I taught myself how to ride my bike in the backyard of a small cinder block house, a yard far larger than the average yard today, with a definite slope. I had discovered that if I rode downhill, I picked up enough speed to remain upright longer than on a flat surface, and when I did fall, the grass was far softer than the street. Every day I went a little further down that hill before the bike finally started to tip. The day I made it all the way down, turned and came halfway back up the hill, I knew I was ready for the road, a long cul-de-sac with the same slope as the backyard. Within a week I could ride that bike on any street in the neighborhood.
After Keith and I married, we both had bikes, and after the boys came along, each bike had a child seat on the back of it. By that point we lived in the country right next to the meetinghouse and the cemetery. We often rode our bikes to visit folks, one boy perched on the back of each. It made a great conversation starter when we pulled in to the homes of those who had recently visited the assembly, the elderly, or the young marrieds whom the church was in imminent danger of losing to the world. Sometimes we rode as far as five miles one way, then back home an hour later. The rural highways were largely empty and safe.
I haven’t been on a bike in a long time now, but Keith rode his to work, usually twice a week, thirteen miles one way. He is on his third bike, but with the price of gas, a new bicycle pays for itself quickly.
We have had a lot of windy days this spring—extremely windy. Twenty-five mile an hour winds with gusts up to forty. One morning his ride to work was in the same direction that wind was blowing. He made it in 55 minutes, instead of the usual 65-70. The ride home was against the wind, and it took 92 grueling minutes. His legs were practically jelly when he hopped off the bike. If you have never ridden a bike against the wind, a real wind not just a breeze, you don’t understand exactly how difficult it can be.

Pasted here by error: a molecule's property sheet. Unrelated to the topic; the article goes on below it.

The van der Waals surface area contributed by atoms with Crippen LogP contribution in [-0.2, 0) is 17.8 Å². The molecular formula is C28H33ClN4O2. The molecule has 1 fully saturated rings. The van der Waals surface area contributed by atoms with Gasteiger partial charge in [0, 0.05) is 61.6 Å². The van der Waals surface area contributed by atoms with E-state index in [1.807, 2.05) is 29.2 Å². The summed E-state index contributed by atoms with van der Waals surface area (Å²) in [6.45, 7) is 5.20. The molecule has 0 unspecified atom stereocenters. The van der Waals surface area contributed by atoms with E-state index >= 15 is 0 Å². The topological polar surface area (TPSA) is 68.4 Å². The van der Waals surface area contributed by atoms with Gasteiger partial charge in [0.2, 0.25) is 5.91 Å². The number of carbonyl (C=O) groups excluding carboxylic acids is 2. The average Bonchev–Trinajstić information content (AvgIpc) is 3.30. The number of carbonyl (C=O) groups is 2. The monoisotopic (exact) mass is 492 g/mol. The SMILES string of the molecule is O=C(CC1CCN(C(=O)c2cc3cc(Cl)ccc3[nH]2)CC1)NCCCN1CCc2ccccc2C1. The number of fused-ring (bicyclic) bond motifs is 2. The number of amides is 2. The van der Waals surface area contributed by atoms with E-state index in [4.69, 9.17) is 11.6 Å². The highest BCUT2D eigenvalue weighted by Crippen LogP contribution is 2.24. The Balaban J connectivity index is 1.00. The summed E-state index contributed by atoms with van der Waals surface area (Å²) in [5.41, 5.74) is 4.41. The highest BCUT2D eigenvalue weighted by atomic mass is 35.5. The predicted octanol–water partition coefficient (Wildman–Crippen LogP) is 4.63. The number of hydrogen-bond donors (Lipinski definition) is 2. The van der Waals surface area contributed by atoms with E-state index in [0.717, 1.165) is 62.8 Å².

Except for this—if you remember your life before you became a Christian, it was exactly that way—against the wind. No matter how hard you tried to be good, you failed. No matter how much you wanted to turn your life around, when all you did was pedal into the wind you made little or no progress at all.
Then Christ came along and “delivered you from this body of death” (Rom 7:24). He put the wind behind you. How else can you explain the fact that you have become something so much better than you ever were before? Now you have help, a wind at your back gently pushing you along toward success.
If you aren’t seeing any progress, something is wrong. Are you still
pedaling against the wind? Then you are still trying to control things you cannot control; you are still trying to be something better by your own might. Only when you give up and let the Lord guide your bike with the gentle nudge of a loving Savior, and his hand on the seat to keep you upright, will you ever begin to make progress against sin and the world. You need to turn that bike around and stop pedaling against the wind. What you can be and do with the help of Christ is limited only by your willingness to accept his friendly push.
For I do not understand my own actions. For I do not do what I want, but I do the very thing I hate. So now it is no longer I who do it, but sin that dwells within me. For I know that nothing good dwells in me, that is, in my flesh. For I have the desire to do what is right, but not the ability to carry it out... For I delight in the law of God, in my inner being, but I see in my members another law waging war against the law of my mind and making me captive to the law of sin that dwells in my members. Wretched man that I am! Who will deliver me from this body of death? Thanks be to God through Jesus Christ our Lord!...There is therefore now no condemnation to those who are in Christ Jesus. Rom 7:15, 17-18, 22-8:1